FTC Makes Big Move to Block Noncompetes

Noncompete agreements have been a common tool in employment relationships, restricting employees from working for competitors or starting their own competing ventures after leaving a company. However, yesterday the Federal Trade Commission (FTC) issued a final rule that bans noncompete agreements for most workers, marking a significant shift in employment practices. Lawsuits have already been filed challenging this sweeping change, and there’s still a possibility that a court could block or delay the effective date.

Here’s a summary of what you need to know about the new rule:

  • Ban on New Noncompetes: The rule prohibits employers from making new noncompete agreements with any workers, including senior executives, after the rule’s effective date.
  • Existing Noncompetes: For most workers, existing noncompetes will not be enforceable after the rule’s effective date. However, existing noncompetes with senior executives can remain in place.
  • Definition of Senior Executives: The rule defines “senior executives” as workers earning more than $151,164 annually who are in a policy-making position.
  • Effective Date: The rule is effective 120 days following publication in the Federal Register, which should happen by the end of the week.

What Employers Need to Think About Now:

  • Review Employment Contracts – It’s essential to review your current employment contracts and policies to ensure compliance with the new rule.
  • Notify Employees – Employers will need to inform workers who have existing noncompetes (other than senior executives) that these agreements will no longer be enforced.
  • Adjust Business Practices – Think about how your business practices need to change to align with the new rule, which may include developing alternative methods for protecting business interests.
  • Identify Opportunities – your pool of potential job candidates may increase if competitors can no longer enforce existing noncompete agreements.

As an employer, staying informed and taking proactive steps to comply with this new regulation is crucial. You should consult with your legal counsel for any questions about this new rule. Harpst Becker’s attorneys are available to field questions and address your concerns.


DOL Raising Salary Thresholds for Exempt Employees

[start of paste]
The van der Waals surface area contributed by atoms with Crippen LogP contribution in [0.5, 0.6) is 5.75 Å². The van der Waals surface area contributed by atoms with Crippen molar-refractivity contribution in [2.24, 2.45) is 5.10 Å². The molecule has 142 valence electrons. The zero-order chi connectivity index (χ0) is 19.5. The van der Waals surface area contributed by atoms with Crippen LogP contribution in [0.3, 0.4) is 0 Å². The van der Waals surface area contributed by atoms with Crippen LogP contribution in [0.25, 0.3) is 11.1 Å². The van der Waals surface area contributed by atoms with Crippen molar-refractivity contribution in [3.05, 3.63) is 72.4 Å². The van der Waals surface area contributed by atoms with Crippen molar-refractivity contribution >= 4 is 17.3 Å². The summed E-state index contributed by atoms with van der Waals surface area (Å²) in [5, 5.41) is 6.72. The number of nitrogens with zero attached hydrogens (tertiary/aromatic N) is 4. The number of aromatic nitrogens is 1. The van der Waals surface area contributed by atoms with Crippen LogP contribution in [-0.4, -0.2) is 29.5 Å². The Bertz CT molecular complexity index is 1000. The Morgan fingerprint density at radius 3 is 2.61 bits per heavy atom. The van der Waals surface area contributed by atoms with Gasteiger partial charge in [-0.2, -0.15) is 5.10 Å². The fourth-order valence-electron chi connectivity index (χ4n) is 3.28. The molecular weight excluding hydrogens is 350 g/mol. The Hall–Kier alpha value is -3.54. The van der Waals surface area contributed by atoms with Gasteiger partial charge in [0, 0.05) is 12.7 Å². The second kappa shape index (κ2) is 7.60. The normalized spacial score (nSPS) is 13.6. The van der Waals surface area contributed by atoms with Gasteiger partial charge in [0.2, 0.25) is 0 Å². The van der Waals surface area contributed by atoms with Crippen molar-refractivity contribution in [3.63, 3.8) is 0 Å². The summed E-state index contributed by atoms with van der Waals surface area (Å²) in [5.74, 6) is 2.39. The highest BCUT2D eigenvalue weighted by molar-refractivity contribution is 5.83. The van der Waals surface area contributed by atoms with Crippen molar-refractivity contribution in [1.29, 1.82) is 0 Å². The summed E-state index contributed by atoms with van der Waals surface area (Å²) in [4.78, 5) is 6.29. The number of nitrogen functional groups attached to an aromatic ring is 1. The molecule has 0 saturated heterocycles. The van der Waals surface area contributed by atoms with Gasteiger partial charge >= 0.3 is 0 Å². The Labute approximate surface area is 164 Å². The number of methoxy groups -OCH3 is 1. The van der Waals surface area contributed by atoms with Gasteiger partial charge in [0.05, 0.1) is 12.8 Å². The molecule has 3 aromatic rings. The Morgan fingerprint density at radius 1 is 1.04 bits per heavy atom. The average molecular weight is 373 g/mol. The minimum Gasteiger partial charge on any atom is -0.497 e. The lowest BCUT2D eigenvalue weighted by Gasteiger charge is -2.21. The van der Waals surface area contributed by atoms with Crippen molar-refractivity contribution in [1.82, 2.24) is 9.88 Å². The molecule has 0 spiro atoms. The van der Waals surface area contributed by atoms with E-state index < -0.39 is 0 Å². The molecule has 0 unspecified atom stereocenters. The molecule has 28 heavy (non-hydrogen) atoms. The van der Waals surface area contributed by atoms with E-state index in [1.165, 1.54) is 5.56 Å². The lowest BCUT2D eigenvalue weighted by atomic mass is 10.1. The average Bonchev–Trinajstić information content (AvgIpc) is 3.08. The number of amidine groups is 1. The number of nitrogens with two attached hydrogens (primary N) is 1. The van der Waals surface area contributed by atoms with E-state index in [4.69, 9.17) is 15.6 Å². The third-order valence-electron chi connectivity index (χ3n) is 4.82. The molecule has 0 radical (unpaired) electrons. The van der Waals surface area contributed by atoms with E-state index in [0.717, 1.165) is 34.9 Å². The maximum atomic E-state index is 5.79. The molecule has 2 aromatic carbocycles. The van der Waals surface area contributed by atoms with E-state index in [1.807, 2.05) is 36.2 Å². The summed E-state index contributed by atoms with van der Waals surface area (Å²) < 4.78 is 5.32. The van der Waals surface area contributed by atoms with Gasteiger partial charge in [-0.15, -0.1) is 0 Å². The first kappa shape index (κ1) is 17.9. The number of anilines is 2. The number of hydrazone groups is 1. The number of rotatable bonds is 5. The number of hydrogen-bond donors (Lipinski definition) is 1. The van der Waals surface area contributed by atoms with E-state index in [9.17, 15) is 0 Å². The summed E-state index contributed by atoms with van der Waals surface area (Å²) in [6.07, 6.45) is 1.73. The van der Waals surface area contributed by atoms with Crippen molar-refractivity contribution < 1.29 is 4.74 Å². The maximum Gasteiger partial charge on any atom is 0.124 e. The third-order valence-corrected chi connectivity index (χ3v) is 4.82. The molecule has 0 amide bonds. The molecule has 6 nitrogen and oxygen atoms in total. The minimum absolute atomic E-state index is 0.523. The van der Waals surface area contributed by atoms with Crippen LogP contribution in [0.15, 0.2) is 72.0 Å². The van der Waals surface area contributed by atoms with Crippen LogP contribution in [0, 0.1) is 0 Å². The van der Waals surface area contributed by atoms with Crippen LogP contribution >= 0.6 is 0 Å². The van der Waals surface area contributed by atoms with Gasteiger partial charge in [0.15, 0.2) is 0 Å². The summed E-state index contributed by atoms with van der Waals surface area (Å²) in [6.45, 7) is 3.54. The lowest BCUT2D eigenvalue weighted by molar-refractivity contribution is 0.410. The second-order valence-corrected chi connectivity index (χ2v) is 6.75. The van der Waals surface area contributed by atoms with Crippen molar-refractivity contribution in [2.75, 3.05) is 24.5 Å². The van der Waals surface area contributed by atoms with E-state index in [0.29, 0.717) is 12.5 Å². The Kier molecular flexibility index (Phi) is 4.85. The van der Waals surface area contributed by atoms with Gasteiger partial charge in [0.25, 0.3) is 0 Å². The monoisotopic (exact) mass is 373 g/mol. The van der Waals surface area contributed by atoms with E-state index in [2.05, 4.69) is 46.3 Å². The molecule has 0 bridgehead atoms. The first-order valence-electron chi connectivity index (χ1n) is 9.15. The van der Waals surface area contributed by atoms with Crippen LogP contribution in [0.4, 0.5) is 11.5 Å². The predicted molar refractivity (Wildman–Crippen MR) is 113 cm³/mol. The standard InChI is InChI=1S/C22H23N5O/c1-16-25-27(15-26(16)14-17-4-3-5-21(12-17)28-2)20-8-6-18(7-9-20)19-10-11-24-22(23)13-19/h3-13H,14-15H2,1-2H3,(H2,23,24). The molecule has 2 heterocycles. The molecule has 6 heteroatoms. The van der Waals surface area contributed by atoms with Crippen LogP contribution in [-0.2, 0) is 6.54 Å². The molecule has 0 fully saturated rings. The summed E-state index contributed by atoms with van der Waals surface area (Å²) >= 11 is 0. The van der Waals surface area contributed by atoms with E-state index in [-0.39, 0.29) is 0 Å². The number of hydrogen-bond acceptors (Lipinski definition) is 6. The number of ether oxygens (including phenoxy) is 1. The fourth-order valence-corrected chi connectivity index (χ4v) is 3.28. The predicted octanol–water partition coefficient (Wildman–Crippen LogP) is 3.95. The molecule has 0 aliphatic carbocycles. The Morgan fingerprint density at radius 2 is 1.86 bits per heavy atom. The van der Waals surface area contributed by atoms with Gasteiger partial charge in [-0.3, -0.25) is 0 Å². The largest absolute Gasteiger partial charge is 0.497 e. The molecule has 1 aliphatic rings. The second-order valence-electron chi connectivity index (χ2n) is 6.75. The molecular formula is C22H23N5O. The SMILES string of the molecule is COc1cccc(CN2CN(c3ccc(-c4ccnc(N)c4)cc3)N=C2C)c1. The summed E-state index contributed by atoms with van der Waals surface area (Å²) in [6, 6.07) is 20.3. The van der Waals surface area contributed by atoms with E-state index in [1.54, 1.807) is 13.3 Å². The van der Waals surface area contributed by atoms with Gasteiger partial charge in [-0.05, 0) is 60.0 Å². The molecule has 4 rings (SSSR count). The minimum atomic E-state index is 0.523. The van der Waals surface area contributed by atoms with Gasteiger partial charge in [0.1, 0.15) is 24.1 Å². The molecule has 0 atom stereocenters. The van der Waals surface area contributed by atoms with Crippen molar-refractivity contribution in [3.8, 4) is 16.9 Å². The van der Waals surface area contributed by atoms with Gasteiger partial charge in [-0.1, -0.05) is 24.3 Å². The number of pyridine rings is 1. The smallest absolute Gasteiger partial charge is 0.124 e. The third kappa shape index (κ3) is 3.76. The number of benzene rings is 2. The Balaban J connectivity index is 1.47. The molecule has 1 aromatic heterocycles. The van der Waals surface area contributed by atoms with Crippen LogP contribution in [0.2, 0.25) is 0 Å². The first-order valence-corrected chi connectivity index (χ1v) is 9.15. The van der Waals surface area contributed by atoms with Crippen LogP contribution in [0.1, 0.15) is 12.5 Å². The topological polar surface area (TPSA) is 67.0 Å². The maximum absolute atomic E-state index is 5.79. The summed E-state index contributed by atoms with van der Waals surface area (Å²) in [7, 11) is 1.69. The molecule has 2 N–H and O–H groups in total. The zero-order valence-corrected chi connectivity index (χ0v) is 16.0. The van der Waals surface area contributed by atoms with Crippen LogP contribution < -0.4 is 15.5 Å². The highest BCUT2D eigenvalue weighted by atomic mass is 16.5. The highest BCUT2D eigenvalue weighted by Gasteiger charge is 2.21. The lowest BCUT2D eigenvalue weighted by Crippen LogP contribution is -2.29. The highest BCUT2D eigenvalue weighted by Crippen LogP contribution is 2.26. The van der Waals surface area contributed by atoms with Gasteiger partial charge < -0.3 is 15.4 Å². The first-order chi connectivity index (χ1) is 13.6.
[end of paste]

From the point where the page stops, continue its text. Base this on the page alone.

In other news yesterday, the U.S. Department of Labor (DOL) finalized a rule that significantly increases the salary threshold for certain exemptions under the Fair Labor Standards Act (FLSA). This change will affect the commonly used executive, administrative, and professional (EAP) exemptions, which are often referred to as the “white-collar” exemptions. As with the FTC rule, we anticipate legal challenges, and a court could delay the rule’s effective date.

Key Points of the New Rule:

  • The salary threshold for white-collar exemptions will increase from $684 per week ($35,568 annually) to $1,128 per week ($58,656 annually) by January 1, 2025.
  • This change represents a more than 50% increase from the previous threshold.
  • The rule is implemented in two phases: the first increase to $844 per week ($43,888 annually) will take effect on July 1, 2024, followed by the second increase to $1,128 per week ($58,656 annually) on January 1, 2025.
  • For highly compensated employees, the minimum salary threshold will rise to $132,964 on July 1, 2024, and then to $151,164 on January 1, 2025.

Action Steps for Employers:

  • Review salaries of exempt employees and identify those who make less than $43,888 annually and less than $58,656 annually.
  • Be prepared to increase salaries by July 1, 2024, for those who make less than $43,888 annually and again by January 1, 2025, for any exempt employee who is below the $58,656 annual salary level.
  • If you choose not to make these salary increases, the alternative would be to transition the affected employees to nonexempt status (eligible for overtime).

Employers can get ahead of these deadlines by starting preparations now to ensure compliance with the new salary thresholds when (and if) they go into effect. For further details and guidance, please consult with your legal counsel.

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